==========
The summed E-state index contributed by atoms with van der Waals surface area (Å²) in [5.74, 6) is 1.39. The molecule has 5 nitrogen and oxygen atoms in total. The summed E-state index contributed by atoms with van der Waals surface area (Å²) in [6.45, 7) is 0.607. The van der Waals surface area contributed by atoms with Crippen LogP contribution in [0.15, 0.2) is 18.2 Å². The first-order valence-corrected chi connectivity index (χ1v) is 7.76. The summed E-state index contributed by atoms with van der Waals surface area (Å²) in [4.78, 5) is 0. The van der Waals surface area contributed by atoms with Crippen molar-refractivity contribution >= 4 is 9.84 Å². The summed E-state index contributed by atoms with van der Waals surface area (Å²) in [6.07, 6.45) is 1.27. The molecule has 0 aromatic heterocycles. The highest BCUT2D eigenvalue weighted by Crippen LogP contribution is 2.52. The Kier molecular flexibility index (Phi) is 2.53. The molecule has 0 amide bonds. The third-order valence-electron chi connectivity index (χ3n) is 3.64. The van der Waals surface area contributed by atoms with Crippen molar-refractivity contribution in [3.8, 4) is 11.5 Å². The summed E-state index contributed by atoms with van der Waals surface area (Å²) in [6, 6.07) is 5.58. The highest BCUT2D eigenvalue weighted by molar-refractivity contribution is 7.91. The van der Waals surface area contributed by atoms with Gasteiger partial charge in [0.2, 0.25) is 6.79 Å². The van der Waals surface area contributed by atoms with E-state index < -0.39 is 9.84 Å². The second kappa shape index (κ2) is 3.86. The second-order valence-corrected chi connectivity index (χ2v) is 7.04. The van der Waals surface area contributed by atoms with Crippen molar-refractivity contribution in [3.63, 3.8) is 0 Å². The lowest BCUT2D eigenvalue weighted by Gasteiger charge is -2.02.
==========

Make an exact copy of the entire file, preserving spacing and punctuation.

The summed E-state index contributed by atoms with van der Waals surface area (Å²) in [5.74, 6) is 1.39. The molecule has 5 nitrogen and oxygen atoms in total. The summed E-state index contributed by atoms with van der Waals surface area (Å²) in [6.45, 7) is 0.607. The van der Waals surface area contributed by atoms with Crippen LogP contribution in [0.15, 0.2) is 18.2 Å². The first-order valence-corrected chi connectivity index (χ1v) is 7.76. The summed E-state index contributed by atoms with van der Waals surface area (Å²) in [4.78, 5) is 0. The van der Waals surface area contributed by atoms with Crippen molar-refractivity contribution >= 4 is 9.84 Å². The summed E-state index contributed by atoms with van der Waals surface area (Å²) in [6.07, 6.45) is 1.27. The molecule has 0 aromatic heterocycles. The highest BCUT2D eigenvalue weighted by Crippen LogP contribution is 2.52. The Kier molecular flexibility index (Phi) is 2.53. The molecule has 0 amide bonds. The third-order valence-electron chi connectivity index (χ3n) is 3.64. The van der Waals surface area contributed by atoms with Crippen molar-refractivity contribution in [3.8, 4) is 11.5 Å². The summed E-state index contributed by atoms with van der Waals surface area (Å²) in [6, 6.07) is 5.58. The highest BCUT2D eigenvalue weighted by molar-refractivity contribution is 7.91. The van der Waals surface area contributed by atoms with Gasteiger partial charge in [0.2, 0.25) is 6.79 Å². The van der Waals surface area contributed by atoms with E-state index < -0.39 is 9.84 Å². The second kappa shape index (κ2) is 3.86. The second-order valence-corrected chi connectivity index (χ2v) is 7.04. The van der Waals surface area contributed by atoms with Crippen molar-refractivity contribution in [3.63, 3.8) is 0 Å². The lowest BCUT2D eigenvalue weighted by Gasteiger charge is -2.02.